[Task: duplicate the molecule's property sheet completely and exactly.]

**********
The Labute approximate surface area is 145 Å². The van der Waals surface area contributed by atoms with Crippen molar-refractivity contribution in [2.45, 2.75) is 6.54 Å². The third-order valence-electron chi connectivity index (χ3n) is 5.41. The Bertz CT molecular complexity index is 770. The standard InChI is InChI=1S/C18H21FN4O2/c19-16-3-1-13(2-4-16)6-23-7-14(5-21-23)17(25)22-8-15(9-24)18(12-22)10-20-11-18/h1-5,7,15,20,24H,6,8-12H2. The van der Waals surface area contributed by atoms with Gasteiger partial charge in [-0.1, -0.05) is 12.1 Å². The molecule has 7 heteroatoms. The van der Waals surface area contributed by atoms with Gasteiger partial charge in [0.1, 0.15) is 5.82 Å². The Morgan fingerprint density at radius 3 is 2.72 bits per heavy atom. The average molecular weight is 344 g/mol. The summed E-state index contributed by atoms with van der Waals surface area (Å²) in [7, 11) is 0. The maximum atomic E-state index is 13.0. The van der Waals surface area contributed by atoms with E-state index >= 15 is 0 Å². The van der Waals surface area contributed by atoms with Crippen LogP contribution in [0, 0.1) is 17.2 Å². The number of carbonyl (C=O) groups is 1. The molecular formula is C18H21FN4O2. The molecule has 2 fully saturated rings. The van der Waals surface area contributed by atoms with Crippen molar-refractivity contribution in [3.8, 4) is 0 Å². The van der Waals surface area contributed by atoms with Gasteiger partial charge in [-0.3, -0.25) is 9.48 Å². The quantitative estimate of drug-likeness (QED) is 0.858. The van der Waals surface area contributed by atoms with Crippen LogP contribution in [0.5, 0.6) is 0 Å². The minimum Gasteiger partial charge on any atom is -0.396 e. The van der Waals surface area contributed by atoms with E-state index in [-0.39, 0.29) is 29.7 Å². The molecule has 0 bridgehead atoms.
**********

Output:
The Labute approximate surface area is 145 Å². The van der Waals surface area contributed by atoms with Crippen molar-refractivity contribution in [2.45, 2.75) is 6.54 Å². The third-order valence-electron chi connectivity index (χ3n) is 5.41. The Bertz CT molecular complexity index is 770. The standard InChI is InChI=1S/C18H21FN4O2/c19-16-3-1-13(2-4-16)6-23-7-14(5-21-23)17(25)22-8-15(9-24)18(12-22)10-20-11-18/h1-5,7,15,20,24H,6,8-12H2. The van der Waals surface area contributed by atoms with Gasteiger partial charge in [-0.1, -0.05) is 12.1 Å². The molecule has 7 heteroatoms. The van der Waals surface area contributed by atoms with Gasteiger partial charge in [0.1, 0.15) is 5.82 Å². The Morgan fingerprint density at radius 3 is 2.72 bits per heavy atom. The average molecular weight is 344 g/mol. The summed E-state index contributed by atoms with van der Waals surface area (Å²) in [7, 11) is 0. The maximum atomic E-state index is 13.0. The van der Waals surface area contributed by atoms with E-state index >= 15 is 0 Å². The van der Waals surface area contributed by atoms with Crippen LogP contribution in [0, 0.1) is 17.2 Å². The number of carbonyl (C=O) groups is 1. The molecular formula is C18H21FN4O2. The molecule has 2 fully saturated rings. The van der Waals surface area contributed by atoms with Crippen molar-refractivity contribution in [3.8, 4) is 0 Å². The van der Waals surface area contributed by atoms with Gasteiger partial charge in [-0.3, -0.25) is 9.48 Å². The quantitative estimate of drug-likeness (QED) is 0.858. The van der Waals surface area contributed by atoms with Crippen LogP contribution in [0.5, 0.6) is 0 Å². The minimum Gasteiger partial charge on any atom is -0.396 e. The van der Waals surface area contributed by atoms with E-state index in [-0.39, 0.29) is 29.7 Å². The molecule has 0 bridgehead atoms.